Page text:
The Daily Show with Trevor Noah airs in the US on Monday nights, and in South Africa on Tuesday nights on Comedy Central at 9pm.
On the way to the bathroom of the Empire set you’ll pass it. A jail cell – a touch bigger than the usual 6 by 8 feet – plonked in the middle of a large sound stage. Inside there are three photos stuck on one of the walls. A closer look reveals one of which is a woman holding a baby, with a man sitting next to her and two small boys on either side. It’s a picture we saw briefly, in a cell we saw briefly, on the first season of the hit TV series. It’s the cell where one of the most formidable characters on TV today was made. And it’s a cell Cookie Lyon, played by the inimitable Taraji P Henson, will be returning to again during the second season.
“I asked for it,” says the Oscar-nominated actress, on her character’s return to prison. It won’t happen literally, but rather in the form of flashbacks that will show more about what happened to the matriarch of the Lyon family, who was sent to prison because she took the wrap for her husband’s (played by Terrence Howard) drug misdemeanours.
“I wanted to know what happened to Cookie; how was she able to keep it together and not break? How was she able to come out of there, get her family back together and become a citizen that’s contributing to society. You know, she pays taxes now. Who walks out of jail after 17 years, able to pay taxes – and a millionaire? Who does that??” she asks, her arms flapping the white feathers of the top she’s wearing. It’s paired with jeans, but it still gives Henson a bit of a flamboyant flair, not unlike her character who has become notorious for donning velvet and leopard prints.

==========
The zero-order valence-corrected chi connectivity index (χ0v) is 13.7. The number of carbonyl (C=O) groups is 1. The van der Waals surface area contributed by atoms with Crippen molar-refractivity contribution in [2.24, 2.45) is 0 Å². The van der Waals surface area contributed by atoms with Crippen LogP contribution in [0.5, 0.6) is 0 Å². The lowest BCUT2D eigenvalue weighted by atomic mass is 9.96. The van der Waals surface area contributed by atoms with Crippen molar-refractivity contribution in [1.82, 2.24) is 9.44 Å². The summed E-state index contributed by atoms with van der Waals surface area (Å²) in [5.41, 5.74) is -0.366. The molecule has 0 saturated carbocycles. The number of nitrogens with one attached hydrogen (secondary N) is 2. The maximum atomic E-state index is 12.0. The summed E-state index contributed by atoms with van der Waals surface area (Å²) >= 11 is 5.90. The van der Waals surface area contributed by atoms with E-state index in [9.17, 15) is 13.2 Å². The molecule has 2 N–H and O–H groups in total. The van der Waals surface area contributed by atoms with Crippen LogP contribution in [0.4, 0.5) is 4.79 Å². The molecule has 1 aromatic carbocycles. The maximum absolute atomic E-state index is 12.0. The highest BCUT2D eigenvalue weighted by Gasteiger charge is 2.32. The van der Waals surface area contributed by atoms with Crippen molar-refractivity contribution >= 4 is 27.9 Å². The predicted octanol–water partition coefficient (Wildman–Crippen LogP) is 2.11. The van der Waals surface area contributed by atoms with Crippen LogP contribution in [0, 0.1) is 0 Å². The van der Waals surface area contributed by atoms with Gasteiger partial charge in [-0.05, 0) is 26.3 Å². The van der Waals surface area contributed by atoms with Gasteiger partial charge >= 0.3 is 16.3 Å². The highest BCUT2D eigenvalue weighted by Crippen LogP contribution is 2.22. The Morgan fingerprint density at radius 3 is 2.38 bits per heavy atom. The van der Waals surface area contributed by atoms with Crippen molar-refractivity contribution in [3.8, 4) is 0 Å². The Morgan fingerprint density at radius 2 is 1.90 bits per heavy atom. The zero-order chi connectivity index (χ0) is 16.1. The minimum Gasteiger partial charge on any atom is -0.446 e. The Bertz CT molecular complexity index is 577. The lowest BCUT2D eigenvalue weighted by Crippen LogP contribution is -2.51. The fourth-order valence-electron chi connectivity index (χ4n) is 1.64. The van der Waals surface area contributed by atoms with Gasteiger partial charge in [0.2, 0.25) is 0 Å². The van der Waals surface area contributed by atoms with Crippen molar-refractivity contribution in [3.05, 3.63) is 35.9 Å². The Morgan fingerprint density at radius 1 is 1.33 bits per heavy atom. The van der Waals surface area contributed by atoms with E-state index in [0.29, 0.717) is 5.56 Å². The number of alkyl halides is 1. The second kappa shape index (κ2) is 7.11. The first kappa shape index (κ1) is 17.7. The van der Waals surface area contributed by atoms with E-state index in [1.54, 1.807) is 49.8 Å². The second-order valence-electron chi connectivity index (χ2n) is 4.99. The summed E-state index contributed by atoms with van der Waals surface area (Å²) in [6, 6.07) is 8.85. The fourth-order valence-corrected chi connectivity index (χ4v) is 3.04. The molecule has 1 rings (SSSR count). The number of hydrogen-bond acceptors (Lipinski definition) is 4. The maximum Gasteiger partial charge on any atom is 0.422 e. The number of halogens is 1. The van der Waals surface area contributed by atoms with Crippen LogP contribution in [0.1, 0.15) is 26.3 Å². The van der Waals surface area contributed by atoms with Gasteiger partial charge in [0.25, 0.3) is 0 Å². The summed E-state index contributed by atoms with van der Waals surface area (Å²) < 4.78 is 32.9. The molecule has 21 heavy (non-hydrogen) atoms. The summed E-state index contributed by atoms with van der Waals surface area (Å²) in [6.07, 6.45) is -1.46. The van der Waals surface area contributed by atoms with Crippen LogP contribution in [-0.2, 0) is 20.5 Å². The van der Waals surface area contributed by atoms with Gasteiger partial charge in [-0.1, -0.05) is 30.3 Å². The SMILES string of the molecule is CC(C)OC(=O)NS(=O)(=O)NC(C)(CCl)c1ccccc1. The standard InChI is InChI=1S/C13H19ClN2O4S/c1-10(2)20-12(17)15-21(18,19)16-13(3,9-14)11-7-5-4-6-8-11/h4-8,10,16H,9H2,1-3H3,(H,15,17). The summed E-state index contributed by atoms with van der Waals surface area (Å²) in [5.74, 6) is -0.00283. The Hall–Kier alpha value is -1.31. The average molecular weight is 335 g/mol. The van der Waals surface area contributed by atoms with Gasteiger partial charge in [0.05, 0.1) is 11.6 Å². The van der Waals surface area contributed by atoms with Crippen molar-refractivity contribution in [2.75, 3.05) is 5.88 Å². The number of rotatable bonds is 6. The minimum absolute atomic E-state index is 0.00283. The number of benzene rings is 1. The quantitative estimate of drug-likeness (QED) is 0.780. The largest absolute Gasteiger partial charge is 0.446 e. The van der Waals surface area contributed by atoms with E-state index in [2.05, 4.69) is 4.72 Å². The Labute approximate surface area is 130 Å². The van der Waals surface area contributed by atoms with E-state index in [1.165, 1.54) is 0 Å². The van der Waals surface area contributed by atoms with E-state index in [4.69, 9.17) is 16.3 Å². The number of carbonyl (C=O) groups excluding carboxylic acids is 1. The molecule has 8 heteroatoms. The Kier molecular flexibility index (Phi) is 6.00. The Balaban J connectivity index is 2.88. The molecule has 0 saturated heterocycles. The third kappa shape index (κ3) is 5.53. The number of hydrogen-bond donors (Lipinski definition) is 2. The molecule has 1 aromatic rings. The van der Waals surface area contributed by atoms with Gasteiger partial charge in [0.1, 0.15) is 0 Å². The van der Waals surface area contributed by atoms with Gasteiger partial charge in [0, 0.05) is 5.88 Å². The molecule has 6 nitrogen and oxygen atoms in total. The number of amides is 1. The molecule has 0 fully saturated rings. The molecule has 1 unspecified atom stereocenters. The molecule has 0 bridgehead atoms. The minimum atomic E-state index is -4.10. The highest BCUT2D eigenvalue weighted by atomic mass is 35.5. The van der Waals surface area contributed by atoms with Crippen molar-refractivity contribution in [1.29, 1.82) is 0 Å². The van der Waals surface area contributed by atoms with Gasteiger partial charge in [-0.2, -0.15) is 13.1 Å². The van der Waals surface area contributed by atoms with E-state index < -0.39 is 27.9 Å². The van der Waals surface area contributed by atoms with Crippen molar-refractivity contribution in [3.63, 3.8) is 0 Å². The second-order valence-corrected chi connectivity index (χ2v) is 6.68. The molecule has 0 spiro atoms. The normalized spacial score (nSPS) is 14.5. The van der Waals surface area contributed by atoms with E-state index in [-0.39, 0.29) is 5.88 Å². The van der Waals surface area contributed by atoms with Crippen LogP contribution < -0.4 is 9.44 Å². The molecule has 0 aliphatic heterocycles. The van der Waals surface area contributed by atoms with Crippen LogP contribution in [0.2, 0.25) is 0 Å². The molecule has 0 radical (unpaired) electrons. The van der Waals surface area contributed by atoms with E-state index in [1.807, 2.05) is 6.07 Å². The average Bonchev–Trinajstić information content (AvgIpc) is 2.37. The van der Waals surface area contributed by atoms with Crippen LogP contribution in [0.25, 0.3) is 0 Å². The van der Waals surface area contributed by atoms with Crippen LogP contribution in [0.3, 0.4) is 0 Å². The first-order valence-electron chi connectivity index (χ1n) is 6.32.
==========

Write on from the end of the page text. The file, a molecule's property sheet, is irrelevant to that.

But it’s from Henson’s own cupboard – bought from Top Shop. The 45-year-old actress explains viewers will see a bit of Cookie stripped down this season, as the audience gets to learn more about her backstory. “What drove her? What kept her alive in those walls for all that time? I’m interested in knowing that. And I think that’s why people love her so much and give her a past. Because she represents humanity. America. The dream. I [Cookie] had nothing. Basically, I started ‘from the bottom now I’m here.’”
Henson believes its Cookie’s tenacity that endears her. “She could have made all the excuses in the world. But no. What she did – and I think that’s why people are so drawn to this show, crazy as it is, is what her and Lucious were able to do – was take all the negatives and turn them into positives. Their sons won’t be statistics; they won’t know poverty. They are millionaires. They came out of the projects. A lot of people didn’t make it out. Now – did they do it the old natural, you know, good American way? Kinda sorta,” she cackles – the spirit of Cookie ever close the surface of bubbling over.